Researchers altered the DNA of a virus using a type of gene editing technology called CRISPR/Cas9. They then injected this virus into mice, where it altered the function of a liver gene called PCSK9. This then resulted in a 35-40 percent reduction of cholesterol in the blood, a similar reduction seen in people using cholesterol-lowering drugs.
Dr Kiran Musunuru, the senior author from Harvard Stem Cell Institute, said: 'The first question was whether we could get CRISPR/Cas9 into the liver, and once we got it into the liver, would it function properly, and it did'.
Describing the 'dramatic effect', he said: 'Within three to four days of delivering the system into the liver the majority of the PCSK9 gene copies in all of the liver cells were disrupted, knocked out, and what we hoped to see was much less of the protein product in the bloodstream, which is what we saw'.
If this technology is found to be effective and safe to use in humans, the researchers say that a similar reduction in cholesterol could reduce the risk of heart attacks by up to 90 percent.
'It's not too much of a leap to think that if it works as well in mice, it will work as well in humans', said Dr Musunuru. By developing an injection containing the genome editing technology, he hopes to 'make normal people like people born with the "good" mutations'.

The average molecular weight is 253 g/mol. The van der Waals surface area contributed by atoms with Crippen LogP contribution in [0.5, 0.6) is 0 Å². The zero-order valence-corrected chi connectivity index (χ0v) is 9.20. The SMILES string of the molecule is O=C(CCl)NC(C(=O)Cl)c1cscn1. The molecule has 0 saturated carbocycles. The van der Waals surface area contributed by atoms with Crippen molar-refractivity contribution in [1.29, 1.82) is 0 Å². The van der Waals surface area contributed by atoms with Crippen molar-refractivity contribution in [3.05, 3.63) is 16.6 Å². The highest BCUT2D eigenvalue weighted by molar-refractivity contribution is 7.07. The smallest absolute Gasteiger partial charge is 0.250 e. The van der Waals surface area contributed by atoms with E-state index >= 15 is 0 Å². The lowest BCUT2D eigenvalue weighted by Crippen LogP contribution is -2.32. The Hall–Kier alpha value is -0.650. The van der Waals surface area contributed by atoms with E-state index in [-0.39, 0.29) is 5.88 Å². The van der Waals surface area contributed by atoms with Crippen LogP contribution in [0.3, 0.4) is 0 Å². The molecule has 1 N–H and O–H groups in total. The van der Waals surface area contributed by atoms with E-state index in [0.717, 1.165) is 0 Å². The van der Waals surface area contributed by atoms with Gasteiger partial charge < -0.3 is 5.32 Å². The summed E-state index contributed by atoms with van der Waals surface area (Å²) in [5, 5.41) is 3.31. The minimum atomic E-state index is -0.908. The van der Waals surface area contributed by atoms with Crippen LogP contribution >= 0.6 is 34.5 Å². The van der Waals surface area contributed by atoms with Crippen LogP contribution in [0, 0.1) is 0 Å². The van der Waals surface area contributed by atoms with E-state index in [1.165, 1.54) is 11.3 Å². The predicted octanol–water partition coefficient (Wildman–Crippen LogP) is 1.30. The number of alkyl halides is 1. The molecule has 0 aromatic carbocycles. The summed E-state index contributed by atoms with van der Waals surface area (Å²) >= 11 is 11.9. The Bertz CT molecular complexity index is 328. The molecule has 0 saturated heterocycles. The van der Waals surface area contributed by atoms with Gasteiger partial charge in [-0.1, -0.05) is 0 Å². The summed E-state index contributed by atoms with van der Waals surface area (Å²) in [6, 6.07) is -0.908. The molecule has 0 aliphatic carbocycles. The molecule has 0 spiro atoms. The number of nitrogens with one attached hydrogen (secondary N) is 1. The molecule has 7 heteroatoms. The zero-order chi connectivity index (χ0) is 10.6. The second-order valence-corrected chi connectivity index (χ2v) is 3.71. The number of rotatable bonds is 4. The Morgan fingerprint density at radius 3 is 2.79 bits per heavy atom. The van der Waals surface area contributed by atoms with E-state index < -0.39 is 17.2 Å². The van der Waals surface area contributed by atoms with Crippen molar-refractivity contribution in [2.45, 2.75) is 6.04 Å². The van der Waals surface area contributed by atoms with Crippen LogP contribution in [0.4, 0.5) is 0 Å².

Previous research had shown that around three percent of the population have a mutation in PCSK9 that leads to lower levels of low-density lipoprotein (LDL or 'bad cholesterol') and that they have a 47-88 percent reduced risk of heart attacks compared with the general population.
Dr Musunuru said: 'Our reasoning was that nature has already done the experiment; you have people who have won the genetic lottery'. He continued, 'They are protected from heart attack, and there are no known adverse consequences. So that led us to reason that if we could find a way to replicate this, we could significantly protect people from heart attack'.
Although this research shows that a single injection to reduce cholesterol in humans is plausible, the genome-editing technique used is very new (as reported in BioNews 730) and more research is needed to assess its safety in humans.